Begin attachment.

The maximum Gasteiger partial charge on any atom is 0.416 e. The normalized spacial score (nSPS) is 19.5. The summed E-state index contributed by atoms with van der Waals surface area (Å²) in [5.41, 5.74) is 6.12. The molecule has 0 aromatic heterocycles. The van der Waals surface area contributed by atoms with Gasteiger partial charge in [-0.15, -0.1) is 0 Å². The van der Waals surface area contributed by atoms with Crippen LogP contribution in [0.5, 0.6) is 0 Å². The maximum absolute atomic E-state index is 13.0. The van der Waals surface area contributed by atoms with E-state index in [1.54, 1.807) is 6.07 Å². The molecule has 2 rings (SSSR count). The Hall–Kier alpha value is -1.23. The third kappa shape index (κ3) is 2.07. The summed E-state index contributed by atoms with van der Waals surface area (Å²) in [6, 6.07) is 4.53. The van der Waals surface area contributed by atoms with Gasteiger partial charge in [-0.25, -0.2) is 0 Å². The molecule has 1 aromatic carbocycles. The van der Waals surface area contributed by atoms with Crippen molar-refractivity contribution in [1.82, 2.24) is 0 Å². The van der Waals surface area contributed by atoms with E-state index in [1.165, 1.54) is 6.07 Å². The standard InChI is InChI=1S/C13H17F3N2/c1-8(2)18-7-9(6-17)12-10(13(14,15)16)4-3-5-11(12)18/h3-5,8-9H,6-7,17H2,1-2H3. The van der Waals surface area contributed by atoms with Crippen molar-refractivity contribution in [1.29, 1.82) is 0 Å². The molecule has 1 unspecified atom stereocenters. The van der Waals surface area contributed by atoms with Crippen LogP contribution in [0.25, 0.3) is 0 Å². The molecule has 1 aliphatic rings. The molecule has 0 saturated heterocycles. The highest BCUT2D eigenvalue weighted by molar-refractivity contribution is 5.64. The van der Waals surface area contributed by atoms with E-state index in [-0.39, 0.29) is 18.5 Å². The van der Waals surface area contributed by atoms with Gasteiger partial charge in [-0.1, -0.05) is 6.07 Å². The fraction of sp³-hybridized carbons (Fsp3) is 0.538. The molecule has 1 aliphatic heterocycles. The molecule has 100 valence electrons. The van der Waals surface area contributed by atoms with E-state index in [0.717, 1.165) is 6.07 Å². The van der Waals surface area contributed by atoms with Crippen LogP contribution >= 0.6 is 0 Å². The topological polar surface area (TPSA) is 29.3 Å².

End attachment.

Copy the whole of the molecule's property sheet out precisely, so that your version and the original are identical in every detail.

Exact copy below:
The maximum Gasteiger partial charge on any atom is 0.416 e. The normalized spacial score (nSPS) is 19.5. The summed E-state index contributed by atoms with van der Waals surface area (Å²) in [5.41, 5.74) is 6.12. The molecule has 0 aromatic heterocycles. The van der Waals surface area contributed by atoms with Gasteiger partial charge in [-0.15, -0.1) is 0 Å². The van der Waals surface area contributed by atoms with Crippen LogP contribution in [0.5, 0.6) is 0 Å². The maximum absolute atomic E-state index is 13.0. The van der Waals surface area contributed by atoms with E-state index in [1.54, 1.807) is 6.07 Å². The molecule has 2 rings (SSSR count). The Hall–Kier alpha value is -1.23. The third kappa shape index (κ3) is 2.07. The summed E-state index contributed by atoms with van der Waals surface area (Å²) in [6, 6.07) is 4.53. The van der Waals surface area contributed by atoms with Gasteiger partial charge in [-0.25, -0.2) is 0 Å². The molecule has 1 aromatic carbocycles. The van der Waals surface area contributed by atoms with Crippen molar-refractivity contribution in [1.82, 2.24) is 0 Å². The van der Waals surface area contributed by atoms with E-state index in [1.165, 1.54) is 6.07 Å². The standard InChI is InChI=1S/C13H17F3N2/c1-8(2)18-7-9(6-17)12-10(13(14,15)16)4-3-5-11(12)18/h3-5,8-9H,6-7,17H2,1-2H3. The van der Waals surface area contributed by atoms with Crippen molar-refractivity contribution in [1.29, 1.82) is 0 Å². The molecule has 1 unspecified atom stereocenters. The van der Waals surface area contributed by atoms with Crippen LogP contribution in [0.25, 0.3) is 0 Å². The molecule has 1 aliphatic rings. The molecule has 0 saturated heterocycles. The highest BCUT2D eigenvalue weighted by molar-refractivity contribution is 5.64. The van der Waals surface area contributed by atoms with E-state index in [-0.39, 0.29) is 18.5 Å². The van der Waals surface area contributed by atoms with Gasteiger partial charge in [-0.1, -0.05) is 6.07 Å². The fraction of sp³-hybridized carbons (Fsp3) is 0.538. The molecule has 1 aliphatic heterocycles. The molecule has 100 valence electrons. The van der Waals surface area contributed by atoms with E-state index in [0.717, 1.165) is 6.07 Å². The van der Waals surface area contributed by atoms with Crippen LogP contribution >= 0.6 is 0 Å². The topological polar surface area (TPSA) is 29.3 Å².